Winter in Afghanistan brings its own challenges


January 31, 2012

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  • Afghanistan's winter can be unforgiving to people with little shelter and access to services. Mercy Corps offers aid and vocational training to improve livelihoods and works to manage natural resources to alleviate later flooding. Andrea Koppel/Mercy Corp

I awoke this morning to heavy snowfall in Kabul. The airport was closed, the water pipes were frozen and there was no city power.

It is challenging in Afghanistan even for Mercy Corps to continue business as usual in this stark winter weather, with huge increases in traffic accidents, team members struggling to get to work and delays for essential supply deliveries that others are relying on. I am thinking more, however, about those who are most vulnerable. The widows, the orphans and the poor who live in both rural and urban Afghanistan often have no one to care for them or to make sure they are warm and fed.

Those who live in tents provided by the UN are suffering terribly in temperatures well below freezing and with limited or no access to basic services. People are already walking miles to access water only to find it frozen, and many are struggling to feed their families as prices shoot up because of the breakdown in deliveries across the border.

This is why I believe in what Mercy Corps is doing in Afghanistan; concentrating not on handouts but on building a strong private sector economy is the only way to eliminate these tragic circumstances over time.

Mercy Corps targets the most vulnerable members of the population and helps people to access skills to get jobs, training to start businesses, and new markets to expand existing trade. Many of those we help have already been written off by society but we believe that there is a place for everyone.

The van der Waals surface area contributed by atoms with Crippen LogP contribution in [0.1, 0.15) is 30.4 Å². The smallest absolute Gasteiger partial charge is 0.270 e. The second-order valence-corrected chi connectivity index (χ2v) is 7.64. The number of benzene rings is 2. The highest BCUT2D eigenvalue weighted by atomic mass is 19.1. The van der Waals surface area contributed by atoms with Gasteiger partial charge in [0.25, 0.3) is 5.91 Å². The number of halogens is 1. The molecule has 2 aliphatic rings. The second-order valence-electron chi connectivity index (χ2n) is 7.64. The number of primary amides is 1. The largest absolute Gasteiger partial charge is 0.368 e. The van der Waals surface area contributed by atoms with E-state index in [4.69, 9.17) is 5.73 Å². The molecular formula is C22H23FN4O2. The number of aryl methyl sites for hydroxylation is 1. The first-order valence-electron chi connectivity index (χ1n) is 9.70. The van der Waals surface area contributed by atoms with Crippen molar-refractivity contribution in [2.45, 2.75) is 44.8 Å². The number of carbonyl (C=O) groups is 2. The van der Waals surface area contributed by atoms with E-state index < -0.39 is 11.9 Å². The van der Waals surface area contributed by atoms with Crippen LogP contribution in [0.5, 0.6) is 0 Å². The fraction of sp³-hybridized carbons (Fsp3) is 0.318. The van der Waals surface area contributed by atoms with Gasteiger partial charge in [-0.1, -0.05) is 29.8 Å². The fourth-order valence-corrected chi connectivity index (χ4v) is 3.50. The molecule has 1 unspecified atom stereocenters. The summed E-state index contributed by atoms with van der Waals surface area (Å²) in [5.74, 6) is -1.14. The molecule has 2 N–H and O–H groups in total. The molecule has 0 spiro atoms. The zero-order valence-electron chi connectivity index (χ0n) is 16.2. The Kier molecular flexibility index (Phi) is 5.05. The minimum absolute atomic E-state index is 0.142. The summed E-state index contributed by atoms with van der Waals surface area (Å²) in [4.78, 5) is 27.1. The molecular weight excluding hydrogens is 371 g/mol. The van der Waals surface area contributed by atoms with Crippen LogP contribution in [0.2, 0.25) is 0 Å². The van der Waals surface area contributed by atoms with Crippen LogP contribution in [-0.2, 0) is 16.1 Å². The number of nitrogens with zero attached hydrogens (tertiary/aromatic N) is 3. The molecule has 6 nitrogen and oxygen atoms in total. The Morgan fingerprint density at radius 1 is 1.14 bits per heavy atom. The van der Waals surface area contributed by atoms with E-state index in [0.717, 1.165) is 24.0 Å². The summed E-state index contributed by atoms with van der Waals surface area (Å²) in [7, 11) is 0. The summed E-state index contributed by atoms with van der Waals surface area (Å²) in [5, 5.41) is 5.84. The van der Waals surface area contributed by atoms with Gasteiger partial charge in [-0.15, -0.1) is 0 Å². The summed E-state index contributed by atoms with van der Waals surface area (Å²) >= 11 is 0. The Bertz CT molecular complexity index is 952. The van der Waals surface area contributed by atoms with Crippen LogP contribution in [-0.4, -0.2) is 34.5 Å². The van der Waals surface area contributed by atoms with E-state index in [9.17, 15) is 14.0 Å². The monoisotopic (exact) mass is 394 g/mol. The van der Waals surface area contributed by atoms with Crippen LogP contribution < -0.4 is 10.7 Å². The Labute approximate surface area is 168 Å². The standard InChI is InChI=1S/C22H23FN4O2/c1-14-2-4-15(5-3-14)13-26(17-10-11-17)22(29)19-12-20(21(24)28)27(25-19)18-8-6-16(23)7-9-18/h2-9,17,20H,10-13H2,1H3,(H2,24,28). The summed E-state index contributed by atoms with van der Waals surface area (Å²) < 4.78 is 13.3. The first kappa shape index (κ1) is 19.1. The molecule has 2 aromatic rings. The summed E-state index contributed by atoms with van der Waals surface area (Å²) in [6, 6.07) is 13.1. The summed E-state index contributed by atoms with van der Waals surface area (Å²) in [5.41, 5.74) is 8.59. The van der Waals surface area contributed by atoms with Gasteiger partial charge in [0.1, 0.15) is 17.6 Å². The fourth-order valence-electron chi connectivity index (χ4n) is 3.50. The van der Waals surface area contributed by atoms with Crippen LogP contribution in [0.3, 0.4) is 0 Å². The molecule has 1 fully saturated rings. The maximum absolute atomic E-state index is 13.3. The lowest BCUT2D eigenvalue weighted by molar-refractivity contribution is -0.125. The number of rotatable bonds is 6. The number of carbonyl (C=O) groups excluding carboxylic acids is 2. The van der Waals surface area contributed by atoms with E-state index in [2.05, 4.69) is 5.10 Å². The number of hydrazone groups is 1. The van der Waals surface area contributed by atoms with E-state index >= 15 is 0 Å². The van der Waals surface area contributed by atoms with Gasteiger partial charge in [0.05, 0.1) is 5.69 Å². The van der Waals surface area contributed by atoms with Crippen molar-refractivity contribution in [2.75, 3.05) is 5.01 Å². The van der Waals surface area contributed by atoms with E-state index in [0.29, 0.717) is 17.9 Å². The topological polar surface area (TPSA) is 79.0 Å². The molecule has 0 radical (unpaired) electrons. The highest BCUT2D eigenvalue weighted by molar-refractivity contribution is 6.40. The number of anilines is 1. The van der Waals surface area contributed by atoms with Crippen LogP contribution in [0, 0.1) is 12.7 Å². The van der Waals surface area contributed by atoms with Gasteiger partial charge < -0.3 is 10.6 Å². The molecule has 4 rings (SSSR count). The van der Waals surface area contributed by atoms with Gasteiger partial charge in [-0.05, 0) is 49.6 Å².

One young woman that I met a few days ago had been evicted from her home after her husband was killed by militants. She had a baby, was living in a tent in freezing temperatures and was unable to return home as she feared for her life. We were able to find her accommodation, food and provide some security for her, but more importantly, we enrolled her in our vocational training center where she will learn the art of tailoring. This means that she will never have to rely on handouts again, and will be able to raise her baby in a decent environment.

Of course, after the snow comes the flooding, which is an annual crisis in Afghanistan. Understanding the impact of basic infrastructure in a developing country is crucial to mitigating and these environmental issues. Mercy Corps is working in four provinces in Northern Afghanistan that are most affected by flooding to not only create protective barriers, but also to address the issue at its source, often high in the upper catchments of the rivers. Working with farmers to manage land sensitively, preserve forest and rangeland, and protect water quality and flow is critical to avoiding problems downstream. This work takes a long time and may take years to yield results, however it is crucial to the long-term stability of both the country and the economy.